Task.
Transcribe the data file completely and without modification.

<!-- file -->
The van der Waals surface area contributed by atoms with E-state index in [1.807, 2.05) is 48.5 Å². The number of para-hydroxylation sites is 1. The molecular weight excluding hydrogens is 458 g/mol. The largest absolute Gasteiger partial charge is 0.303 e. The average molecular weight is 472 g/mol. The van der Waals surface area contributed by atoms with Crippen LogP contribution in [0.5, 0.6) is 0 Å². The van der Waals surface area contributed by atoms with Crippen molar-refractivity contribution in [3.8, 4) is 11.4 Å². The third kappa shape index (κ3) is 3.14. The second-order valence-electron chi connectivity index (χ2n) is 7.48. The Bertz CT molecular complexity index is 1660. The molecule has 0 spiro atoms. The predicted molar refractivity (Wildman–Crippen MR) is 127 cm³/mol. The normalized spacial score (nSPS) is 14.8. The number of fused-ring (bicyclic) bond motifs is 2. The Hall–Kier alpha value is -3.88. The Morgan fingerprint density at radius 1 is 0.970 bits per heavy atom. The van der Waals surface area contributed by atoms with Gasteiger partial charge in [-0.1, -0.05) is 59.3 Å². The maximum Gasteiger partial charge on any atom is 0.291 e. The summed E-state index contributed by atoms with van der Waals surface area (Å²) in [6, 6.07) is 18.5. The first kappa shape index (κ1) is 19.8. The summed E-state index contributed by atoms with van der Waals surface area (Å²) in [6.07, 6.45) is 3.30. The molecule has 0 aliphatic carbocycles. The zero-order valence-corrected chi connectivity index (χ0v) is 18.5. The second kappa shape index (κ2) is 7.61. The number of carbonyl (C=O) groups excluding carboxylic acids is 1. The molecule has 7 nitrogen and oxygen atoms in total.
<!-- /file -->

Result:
The van der Waals surface area contributed by atoms with E-state index in [1.807, 2.05) is 48.5 Å². The number of para-hydroxylation sites is 1. The molecular weight excluding hydrogens is 458 g/mol. The largest absolute Gasteiger partial charge is 0.303 e. The average molecular weight is 472 g/mol. The van der Waals surface area contributed by atoms with Crippen LogP contribution in [0.5, 0.6) is 0 Å². The van der Waals surface area contributed by atoms with Crippen molar-refractivity contribution in [3.8, 4) is 11.4 Å². The third kappa shape index (κ3) is 3.14. The second-order valence-electron chi connectivity index (χ2n) is 7.48. The Bertz CT molecular complexity index is 1660. The molecule has 0 spiro atoms. The predicted molar refractivity (Wildman–Crippen MR) is 127 cm³/mol. The normalized spacial score (nSPS) is 14.8. The number of fused-ring (bicyclic) bond motifs is 2. The Hall–Kier alpha value is -3.88. The Morgan fingerprint density at radius 1 is 0.970 bits per heavy atom. The van der Waals surface area contributed by atoms with Gasteiger partial charge in [-0.1, -0.05) is 59.3 Å². The maximum Gasteiger partial charge on any atom is 0.291 e. The summed E-state index contributed by atoms with van der Waals surface area (Å²) in [6, 6.07) is 18.5. The first kappa shape index (κ1) is 19.8. The summed E-state index contributed by atoms with van der Waals surface area (Å²) in [6.07, 6.45) is 3.30. The molecule has 0 aliphatic carbocycles. The zero-order valence-corrected chi connectivity index (χ0v) is 18.5. The second kappa shape index (κ2) is 7.61. The number of carbonyl (C=O) groups excluding carboxylic acids is 1. The molecule has 7 nitrogen and oxygen atoms in total.